6 Domesticity

Why would anyone not put their milk in the fridge? Is this a male thing: do men, as a rule, not put their milk back in the fridge, whence clearly it came from? It bothers me.

Maxl drinks green milk, semi-skimmed. I don’t see the point of anything semi, let alone semi-skimmed; the green cap is not for me. I abhor the idea of milk that is skimmed of its fat of its taste of its goodness of its milky nature, as I abhor decaffeinated coffee, artificial sweetener and non-alcoholic beer. They are, as far as I’m concerned, abominations. They are, if not abominations, man-made oxymora. They are the kind of contradiction in terms that I, at the risk of sounding judgmental, find wholly unnecessary. And necessarily unholy…

Maxl pours over his muesli green milk, it actually looks green, the colour is all wrong. It looks wrong it feels wrong it sounds wrong. The word ‘semi’ sounds wrong, as does the word ‘skimmed’.

Maxl pours green milk over his muesli and then leaves the milk out of the fridge for the rest of the day. Although it bothers me, I don’t strictly mind, as it’s his milk, and being green it probably won’t go off as it’s basically watery cow juice that has had all the goodness skimmed off it. This milk is no cheese in the making. Also, I’m hardly someone who uses his kitchen in a sanctified manner. I am no chef. Things lying or standing about my kitchen are generally not in my way.

I don’t mind, but it bothers me, and I wonder what makes a man leave his milk out of the fridge: is it an innate desire, a need to mark your territory with some whitish liquid, signalling your existence?

I’ve never known a woman to leave out her milk; women know how precious milk is, they don’t care for milk that turns yellow and rancid. Men don’t mind yellow and rancid, it’s part of their being.

Maxl leaves his milk out and sometimes, too, his salami. I read nothing into this, I just note it and wonder: what is it that makes men leave their milk out, and, occasionally, their salami. That is all. That, and the fact that it bothers me. That fact bothers me in turn, as I like to think of myself as the kind of person who would not be bothered by anything near so trivial.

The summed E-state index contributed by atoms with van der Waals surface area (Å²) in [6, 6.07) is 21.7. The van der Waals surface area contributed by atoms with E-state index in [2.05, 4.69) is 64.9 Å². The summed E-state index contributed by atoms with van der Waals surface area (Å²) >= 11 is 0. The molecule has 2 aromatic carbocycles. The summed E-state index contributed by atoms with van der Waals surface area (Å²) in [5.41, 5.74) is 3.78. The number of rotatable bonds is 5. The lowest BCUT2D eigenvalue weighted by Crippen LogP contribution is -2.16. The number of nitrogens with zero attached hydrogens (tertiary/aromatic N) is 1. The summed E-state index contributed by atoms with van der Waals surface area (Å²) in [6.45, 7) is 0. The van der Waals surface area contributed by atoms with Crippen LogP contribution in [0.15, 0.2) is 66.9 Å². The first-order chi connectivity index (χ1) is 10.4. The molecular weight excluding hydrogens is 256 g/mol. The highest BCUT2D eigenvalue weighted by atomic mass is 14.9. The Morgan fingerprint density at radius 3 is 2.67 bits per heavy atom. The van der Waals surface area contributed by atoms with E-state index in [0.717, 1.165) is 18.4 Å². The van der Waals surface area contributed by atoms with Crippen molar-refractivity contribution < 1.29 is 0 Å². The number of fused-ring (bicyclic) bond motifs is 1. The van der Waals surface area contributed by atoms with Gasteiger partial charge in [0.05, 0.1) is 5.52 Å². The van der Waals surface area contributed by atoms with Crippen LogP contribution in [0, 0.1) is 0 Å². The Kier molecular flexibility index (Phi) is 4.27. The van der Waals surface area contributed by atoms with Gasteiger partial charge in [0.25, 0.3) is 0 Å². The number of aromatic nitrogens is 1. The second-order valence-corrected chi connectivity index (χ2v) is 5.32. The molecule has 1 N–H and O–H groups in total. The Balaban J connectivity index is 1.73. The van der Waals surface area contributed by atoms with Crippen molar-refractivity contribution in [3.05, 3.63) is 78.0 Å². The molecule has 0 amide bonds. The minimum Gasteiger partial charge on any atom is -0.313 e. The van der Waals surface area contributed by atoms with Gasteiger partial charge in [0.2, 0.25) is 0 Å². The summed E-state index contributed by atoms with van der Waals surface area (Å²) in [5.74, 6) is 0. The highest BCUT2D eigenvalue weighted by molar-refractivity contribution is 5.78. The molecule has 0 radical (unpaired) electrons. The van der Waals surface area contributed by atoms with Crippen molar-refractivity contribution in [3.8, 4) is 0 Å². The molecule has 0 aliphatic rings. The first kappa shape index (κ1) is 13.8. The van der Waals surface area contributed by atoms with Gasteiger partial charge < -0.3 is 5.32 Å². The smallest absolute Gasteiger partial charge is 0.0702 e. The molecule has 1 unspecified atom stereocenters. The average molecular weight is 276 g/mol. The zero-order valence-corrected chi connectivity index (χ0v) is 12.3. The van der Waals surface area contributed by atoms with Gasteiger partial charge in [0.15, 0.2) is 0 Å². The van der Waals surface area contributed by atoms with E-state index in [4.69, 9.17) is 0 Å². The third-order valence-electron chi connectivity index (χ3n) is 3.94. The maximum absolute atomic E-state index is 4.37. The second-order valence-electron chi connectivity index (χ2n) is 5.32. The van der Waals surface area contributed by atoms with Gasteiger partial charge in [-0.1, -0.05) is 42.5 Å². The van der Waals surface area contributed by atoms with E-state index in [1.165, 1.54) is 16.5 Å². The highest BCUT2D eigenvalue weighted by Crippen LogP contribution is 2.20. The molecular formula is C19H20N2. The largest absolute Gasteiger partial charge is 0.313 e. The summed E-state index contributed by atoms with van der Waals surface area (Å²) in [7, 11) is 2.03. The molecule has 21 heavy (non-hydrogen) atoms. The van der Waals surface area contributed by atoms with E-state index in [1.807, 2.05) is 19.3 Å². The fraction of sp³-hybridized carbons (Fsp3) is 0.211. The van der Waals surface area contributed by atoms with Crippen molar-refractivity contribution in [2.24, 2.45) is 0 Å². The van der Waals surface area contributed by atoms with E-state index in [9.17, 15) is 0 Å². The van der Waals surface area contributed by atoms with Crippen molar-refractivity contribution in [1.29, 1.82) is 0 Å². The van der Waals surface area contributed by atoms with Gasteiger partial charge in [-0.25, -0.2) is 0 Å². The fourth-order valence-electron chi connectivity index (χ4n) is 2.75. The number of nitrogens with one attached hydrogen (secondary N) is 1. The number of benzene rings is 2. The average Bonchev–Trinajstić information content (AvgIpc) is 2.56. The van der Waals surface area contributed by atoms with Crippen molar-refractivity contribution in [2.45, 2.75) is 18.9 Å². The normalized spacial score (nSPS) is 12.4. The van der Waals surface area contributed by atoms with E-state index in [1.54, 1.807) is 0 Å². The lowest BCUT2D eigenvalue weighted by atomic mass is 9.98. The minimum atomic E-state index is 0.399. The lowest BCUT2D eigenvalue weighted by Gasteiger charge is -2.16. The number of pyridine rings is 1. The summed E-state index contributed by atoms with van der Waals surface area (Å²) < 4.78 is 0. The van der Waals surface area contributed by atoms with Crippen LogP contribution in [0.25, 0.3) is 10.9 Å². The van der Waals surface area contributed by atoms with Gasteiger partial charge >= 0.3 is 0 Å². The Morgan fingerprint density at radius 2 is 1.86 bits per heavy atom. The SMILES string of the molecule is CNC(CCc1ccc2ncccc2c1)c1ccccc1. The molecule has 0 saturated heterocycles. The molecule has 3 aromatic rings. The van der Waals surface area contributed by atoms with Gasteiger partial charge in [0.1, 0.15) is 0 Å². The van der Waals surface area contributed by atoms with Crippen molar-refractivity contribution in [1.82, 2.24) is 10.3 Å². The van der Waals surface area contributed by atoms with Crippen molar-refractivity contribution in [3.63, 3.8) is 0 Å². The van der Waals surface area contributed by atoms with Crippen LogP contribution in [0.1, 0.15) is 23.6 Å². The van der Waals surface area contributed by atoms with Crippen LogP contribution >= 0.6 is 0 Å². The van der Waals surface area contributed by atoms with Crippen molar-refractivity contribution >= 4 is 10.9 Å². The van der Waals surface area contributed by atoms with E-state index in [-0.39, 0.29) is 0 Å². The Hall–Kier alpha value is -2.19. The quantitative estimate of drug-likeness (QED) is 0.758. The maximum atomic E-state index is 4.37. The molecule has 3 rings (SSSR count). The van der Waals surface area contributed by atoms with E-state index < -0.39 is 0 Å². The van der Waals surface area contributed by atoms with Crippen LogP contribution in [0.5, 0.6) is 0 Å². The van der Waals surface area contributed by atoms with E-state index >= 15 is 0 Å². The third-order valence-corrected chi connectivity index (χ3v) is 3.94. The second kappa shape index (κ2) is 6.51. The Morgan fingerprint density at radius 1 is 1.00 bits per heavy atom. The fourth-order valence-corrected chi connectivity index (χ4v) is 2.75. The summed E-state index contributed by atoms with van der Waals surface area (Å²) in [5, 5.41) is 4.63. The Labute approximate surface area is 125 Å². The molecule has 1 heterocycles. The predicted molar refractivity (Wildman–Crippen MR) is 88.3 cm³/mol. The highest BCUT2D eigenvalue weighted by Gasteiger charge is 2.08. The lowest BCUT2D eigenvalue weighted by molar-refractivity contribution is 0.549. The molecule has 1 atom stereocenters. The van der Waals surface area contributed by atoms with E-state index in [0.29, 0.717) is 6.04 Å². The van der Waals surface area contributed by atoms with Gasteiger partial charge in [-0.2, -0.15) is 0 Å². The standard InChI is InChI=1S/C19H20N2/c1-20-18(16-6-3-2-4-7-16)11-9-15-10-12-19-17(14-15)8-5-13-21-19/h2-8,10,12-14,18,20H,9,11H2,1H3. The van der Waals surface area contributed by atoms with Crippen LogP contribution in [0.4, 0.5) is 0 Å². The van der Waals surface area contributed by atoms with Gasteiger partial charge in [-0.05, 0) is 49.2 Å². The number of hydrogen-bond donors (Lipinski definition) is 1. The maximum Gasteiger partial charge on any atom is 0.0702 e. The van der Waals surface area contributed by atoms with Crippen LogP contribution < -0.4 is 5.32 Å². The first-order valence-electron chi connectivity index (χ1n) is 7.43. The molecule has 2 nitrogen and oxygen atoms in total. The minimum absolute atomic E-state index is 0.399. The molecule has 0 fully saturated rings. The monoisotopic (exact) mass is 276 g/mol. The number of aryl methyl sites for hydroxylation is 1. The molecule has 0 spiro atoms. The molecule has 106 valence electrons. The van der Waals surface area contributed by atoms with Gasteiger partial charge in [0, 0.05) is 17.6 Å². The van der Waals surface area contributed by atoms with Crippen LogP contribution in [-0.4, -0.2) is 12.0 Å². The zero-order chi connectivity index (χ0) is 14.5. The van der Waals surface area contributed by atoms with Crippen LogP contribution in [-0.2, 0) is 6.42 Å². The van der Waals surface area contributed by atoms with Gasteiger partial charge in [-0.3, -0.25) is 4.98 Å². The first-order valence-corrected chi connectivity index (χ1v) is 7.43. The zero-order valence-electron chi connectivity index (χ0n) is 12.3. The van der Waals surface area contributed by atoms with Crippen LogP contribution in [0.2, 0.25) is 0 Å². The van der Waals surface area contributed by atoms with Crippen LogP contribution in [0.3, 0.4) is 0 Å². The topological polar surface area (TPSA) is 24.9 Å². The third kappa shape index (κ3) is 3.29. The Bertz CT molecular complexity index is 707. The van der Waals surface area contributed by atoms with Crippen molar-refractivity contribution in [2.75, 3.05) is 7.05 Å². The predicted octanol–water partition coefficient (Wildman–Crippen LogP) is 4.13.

Does it mess with my sense of territory after all? Or with my sense of order? Or my sense of propriety? It may be the fact alone that it’s green milk, not real milk, that he leaves out of my fridge: I probably deep down feel that my kitchen is being sullied by the presence of fake, pretend milk. Perhaps, even though rationally I know it has absolutely no meaning, it deep down offends me. The way it offends me, deep down, when I find in my fridge bottles of Coca-Cola left by house guests, although they invariably turn out to be useful, as Coke is excellent for clearing the drain.

I resolve to leave things be as they are and not trouble too much about matters so insignificant such as these. At least, I think, I don’t have to put up with this kind of behaviour for any length of time and I certainly don’t have to own it: we are not in a relationship, we are not cohabiters, we are not even flatmates: he is a guest, and the law of hospitality stipulates that he can do with his milk—the top of which may be any colour of his choosing—whatever he likes, for as long as he likes, just as long as he doesn’t expect me to endorse or approve it. Which clearly he doesn’t: he’s completely oblivious to absolutely any of this, and he doesn’t even notice if I put his milk back where I think—inadequate and green though it be—it belongs: in the fridge.

{Vernation}

i am

these days it appears

attractive to young men

attracted too, of course, but that’s not news

and not newsworthy: young men are

attractive

by definition

even people who aren’t generally attracted to young men can see this 

and even if they can’t see it, they are still

attracted to them

irrespective

their gender their inclination their